Bringing Nanotechnology to Health Care for the Poor


This is the VOA Special English Development Report.

Nanotechnology uses matter at the level of molecules and atoms. Researchers are finding different uses for particles with a length of one nanometer, or one-billionth of a meter. These include things like beauty products and dirt-resistant clothing. But one area where many experts believe nanotechnology holds great promise is medicine.

Last week, speakers at a program in Washington discussed using nanotechnology to improve health care in developing countries. The program took place at the Woodrow Wilson International Center for Scholars.

Peter Singer at the University of Toronto says a nanotechnology called quantum dots could be used to confirm cases of malaria. He says it could offer a better way than the traditional process of looking at a person's blood under a microscope.

In poor countries, this process is often not followed. As a result, sick people may get treated for malaria even if they do not have it. Such misuse of medicines can lead to drug resistance.

Quantum dots are particles that give off light when activated. Researchers are studying ways to program them to identify diseases by lighting up in the presence of a targeted molecule.

Experts say nanotechnology shows promise not just for diagnosing diseases, but also for treating them. Piotr Grodzinski of the National Institutes of Health talked about how nanotechnology could make drugs more effective.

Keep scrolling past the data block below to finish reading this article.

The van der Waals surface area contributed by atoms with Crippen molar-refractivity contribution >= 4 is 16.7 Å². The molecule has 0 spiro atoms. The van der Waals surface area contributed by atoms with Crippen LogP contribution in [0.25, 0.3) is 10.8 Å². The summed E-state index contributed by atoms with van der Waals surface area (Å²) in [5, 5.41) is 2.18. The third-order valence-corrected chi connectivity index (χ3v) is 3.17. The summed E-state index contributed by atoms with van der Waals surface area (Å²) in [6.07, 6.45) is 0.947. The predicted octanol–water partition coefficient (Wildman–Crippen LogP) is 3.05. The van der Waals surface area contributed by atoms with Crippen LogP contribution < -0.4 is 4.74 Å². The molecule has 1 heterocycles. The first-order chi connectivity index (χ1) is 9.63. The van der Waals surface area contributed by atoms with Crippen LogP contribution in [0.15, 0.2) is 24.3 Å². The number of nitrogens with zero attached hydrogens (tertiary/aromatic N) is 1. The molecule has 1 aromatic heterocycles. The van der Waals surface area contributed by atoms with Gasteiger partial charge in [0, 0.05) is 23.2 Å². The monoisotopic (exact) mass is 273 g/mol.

He talked about cancer drugs already developed with nanotechnology. He says if a drug can target a cancer locally in the body, then much less of it might be needed, and that means lower side effects.

Andrew Maynard is chief scientist for the Project on Emerging Nanotechnologies at the Woodrow Wilson Center. He noted that Brazil, India, China and South Africa are currently doing nanotechnology research that could help poor countries.

But he also noted that there is some risk in using nano-materials. He says nanometer-sized particles behave differently in the body and the environment compared to larger particles. Experts say more investment in research is needed to better understand these risks.

And that's the VOA Special English Development Report, written by Jill Moss. Transcripts and audio files of our reports are at WWW.51VOA.COM. I'm Steve Ember.